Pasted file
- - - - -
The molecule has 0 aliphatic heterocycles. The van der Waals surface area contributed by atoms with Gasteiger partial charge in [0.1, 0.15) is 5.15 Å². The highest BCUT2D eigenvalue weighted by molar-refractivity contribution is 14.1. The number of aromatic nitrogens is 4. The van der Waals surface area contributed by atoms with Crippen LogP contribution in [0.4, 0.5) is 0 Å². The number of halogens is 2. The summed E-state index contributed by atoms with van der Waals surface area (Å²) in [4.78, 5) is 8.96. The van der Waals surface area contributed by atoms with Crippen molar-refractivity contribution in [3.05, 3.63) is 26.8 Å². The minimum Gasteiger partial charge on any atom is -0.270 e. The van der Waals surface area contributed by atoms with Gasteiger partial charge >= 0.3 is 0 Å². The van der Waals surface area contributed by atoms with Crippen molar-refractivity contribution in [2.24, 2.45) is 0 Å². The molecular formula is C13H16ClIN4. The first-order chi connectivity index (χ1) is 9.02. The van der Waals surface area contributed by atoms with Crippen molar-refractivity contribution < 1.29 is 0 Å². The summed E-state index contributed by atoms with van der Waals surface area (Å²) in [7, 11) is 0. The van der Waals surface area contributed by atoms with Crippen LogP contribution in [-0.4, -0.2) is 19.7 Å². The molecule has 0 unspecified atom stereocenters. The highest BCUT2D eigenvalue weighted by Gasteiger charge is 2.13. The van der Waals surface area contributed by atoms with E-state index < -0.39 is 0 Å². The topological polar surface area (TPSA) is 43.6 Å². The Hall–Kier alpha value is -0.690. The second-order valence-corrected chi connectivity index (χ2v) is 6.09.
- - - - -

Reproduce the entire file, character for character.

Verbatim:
The molecule has 0 aliphatic heterocycles. The van der Waals surface area contributed by atoms with Gasteiger partial charge in [0.1, 0.15) is 5.15 Å². The highest BCUT2D eigenvalue weighted by molar-refractivity contribution is 14.1. The number of aromatic nitrogens is 4. The van der Waals surface area contributed by atoms with Crippen LogP contribution in [0.4, 0.5) is 0 Å². The number of halogens is 2. The summed E-state index contributed by atoms with van der Waals surface area (Å²) in [4.78, 5) is 8.96. The van der Waals surface area contributed by atoms with Crippen molar-refractivity contribution in [3.05, 3.63) is 26.8 Å². The minimum Gasteiger partial charge on any atom is -0.270 e. The van der Waals surface area contributed by atoms with Gasteiger partial charge >= 0.3 is 0 Å². The van der Waals surface area contributed by atoms with Crippen molar-refractivity contribution in [2.24, 2.45) is 0 Å². The molecular formula is C13H16ClIN4. The first-order chi connectivity index (χ1) is 9.02. The van der Waals surface area contributed by atoms with Crippen molar-refractivity contribution < 1.29 is 0 Å². The summed E-state index contributed by atoms with van der Waals surface area (Å²) in [7, 11) is 0. The van der Waals surface area contributed by atoms with Crippen LogP contribution in [-0.4, -0.2) is 19.7 Å². The molecule has 0 unspecified atom stereocenters. The highest BCUT2D eigenvalue weighted by Gasteiger charge is 2.13. The van der Waals surface area contributed by atoms with E-state index < -0.39 is 0 Å². The topological polar surface area (TPSA) is 43.6 Å². The Hall–Kier alpha value is -0.690. The second-order valence-corrected chi connectivity index (χ2v) is 6.09.